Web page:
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The Law Blogger is a law-related blog that informs and discusses current matters of legal interest to readers of The Oakland Press and to consumers of legal services in the community. We hope readers will  find it entertaining but also informative. The Law Blogger does not, however, impart legal advice, as only attorneys are licensed to provide legal counsel.
For more information email: tflynn@clarkstonlegal.com

Saturday, September 19, 2009

Oakland Prosecutor Sticks with Decision to Quit Sobriety Courts

From its inception in 2003 until January 2009, this Blogger (Timothy Flynn) was a member of the 52/2nd District's Sobriety Court.  This post is an update on a blog our firm posted back in May 2009.

In the earlier post, The LawBlogger addressed the situation with the Oakland County Prosecutor refusing to participate in sobriety courts across the county.  Jessica Cooper has stuck to this decision and she has been receiving much (negative) attention from discrict court judges and now, the Oakland Executive, Brooks Patterson.  Click here for the full article from the Oakland Press. 

In the article, Cooper makes clear that she does not think the sobriety court program is worth the expenditure.  Her comments, however, seem more directed to the Oakland Circuit Drug Court, which was a recent victim of budget cuts.  The statistics she cites (i.e. only 10 graduates) do not apply to the hugely successful district sobriety courts; they graduated thousands of defendants, sustain sobriety throughout the community and may have saved dozens of lives.  No one was ever sitting around singing "kumbaya" as Cooper imagines.  Rather, her APAs were working day after day, session after session, keeping people sober and out of jail.  I often found myself in discussions where I would be arguing for more jail time than the APA.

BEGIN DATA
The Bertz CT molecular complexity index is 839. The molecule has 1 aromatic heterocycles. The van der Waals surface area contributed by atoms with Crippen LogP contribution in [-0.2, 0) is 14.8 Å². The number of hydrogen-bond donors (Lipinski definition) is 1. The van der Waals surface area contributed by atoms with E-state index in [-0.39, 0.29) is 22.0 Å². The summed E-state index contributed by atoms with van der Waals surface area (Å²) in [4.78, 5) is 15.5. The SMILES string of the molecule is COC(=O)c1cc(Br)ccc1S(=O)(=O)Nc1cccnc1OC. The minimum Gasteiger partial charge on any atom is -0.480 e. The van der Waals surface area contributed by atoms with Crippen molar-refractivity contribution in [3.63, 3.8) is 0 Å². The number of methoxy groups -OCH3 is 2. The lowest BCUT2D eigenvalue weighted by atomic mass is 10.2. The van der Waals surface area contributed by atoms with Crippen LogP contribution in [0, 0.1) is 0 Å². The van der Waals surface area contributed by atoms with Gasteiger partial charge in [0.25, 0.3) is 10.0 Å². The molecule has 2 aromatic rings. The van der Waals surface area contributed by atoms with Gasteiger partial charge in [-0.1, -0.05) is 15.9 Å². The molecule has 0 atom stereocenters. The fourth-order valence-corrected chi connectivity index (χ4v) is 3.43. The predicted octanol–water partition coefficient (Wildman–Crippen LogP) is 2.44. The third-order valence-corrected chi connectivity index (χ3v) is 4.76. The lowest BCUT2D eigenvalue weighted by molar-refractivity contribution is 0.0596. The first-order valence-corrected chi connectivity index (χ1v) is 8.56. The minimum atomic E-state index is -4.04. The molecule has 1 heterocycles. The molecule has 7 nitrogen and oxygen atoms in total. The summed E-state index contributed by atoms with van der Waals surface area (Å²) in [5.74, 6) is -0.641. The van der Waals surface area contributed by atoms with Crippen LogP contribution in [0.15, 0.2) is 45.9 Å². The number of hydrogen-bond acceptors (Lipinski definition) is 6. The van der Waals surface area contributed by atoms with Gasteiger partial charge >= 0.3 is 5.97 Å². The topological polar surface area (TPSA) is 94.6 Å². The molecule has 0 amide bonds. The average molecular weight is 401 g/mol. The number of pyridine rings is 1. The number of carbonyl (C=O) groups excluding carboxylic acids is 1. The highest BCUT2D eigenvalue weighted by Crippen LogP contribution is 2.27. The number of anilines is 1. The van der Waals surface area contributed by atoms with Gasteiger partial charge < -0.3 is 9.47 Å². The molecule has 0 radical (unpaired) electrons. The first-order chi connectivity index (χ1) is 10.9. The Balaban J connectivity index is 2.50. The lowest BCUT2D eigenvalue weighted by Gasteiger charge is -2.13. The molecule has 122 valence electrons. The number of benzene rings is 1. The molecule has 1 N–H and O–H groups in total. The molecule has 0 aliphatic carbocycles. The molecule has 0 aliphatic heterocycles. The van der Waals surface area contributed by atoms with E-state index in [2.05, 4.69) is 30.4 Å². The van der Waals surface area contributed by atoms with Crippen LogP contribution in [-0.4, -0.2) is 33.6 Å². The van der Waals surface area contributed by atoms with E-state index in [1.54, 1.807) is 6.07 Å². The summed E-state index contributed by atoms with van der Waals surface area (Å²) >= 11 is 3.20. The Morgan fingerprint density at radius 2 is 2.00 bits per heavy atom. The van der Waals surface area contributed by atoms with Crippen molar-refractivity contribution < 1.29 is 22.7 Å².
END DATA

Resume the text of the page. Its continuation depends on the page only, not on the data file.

Here is the original post:

Jessica Cooper has demonstrated a top-down command structure since taking over the prosecutor's office in January. One of the commands from the top is that first-time drunk drivers charged with operating while intoxicated (OWI) are no longer offered the customary plea reduction to operating while "impaired". This new policy may result in unnecessary jury trials.


Having an OWI reduced to "impaired" provides two advantages: less stringent mandatory driver's license sanctions ordered through the Secretary of State (60-90 day restricted license compared to a 6-month hard suspension), and a lower driver's responsibility fee ($500 for two consecutive years, compared to $1000 each year). Other fines, costs and attorney fees are higher in the OWI context.

Even for first-time offenders, a reduction to impaired is not always offered in cases where the blood-alcohol level (BAC) far exceeds the legal limit. With the proscutor's new policy, however, there are no apparent exceptions, even where the BAC is relatively low.

The new policy has been informally acknowledged by numerous Assistant Prosecuting Attorneys over the past several weeks. Defense attorneys are now considering jury trials, where a simple plea to impaired would have resolved the case.

For repeat offenders, alcohol abuse treatment is mandatory and other punishments are increased. Sobriety or "drug courts" have sprang-up in the past several years to address the problem.

In another important policy development from Cooper's office, the Oakland County Prosecutor will no longer participate in these sobriety courts, now spread throughout Oakland County. A sobriety court emphasizes drug and alcohol treatment and rehabilitation over incarceration. Such courts utilize a team approach to manage the intensive probation process. Obviously, the "team" includes the prosecuting attorney, along with a therapist, probation officer, defense attorney, and judge.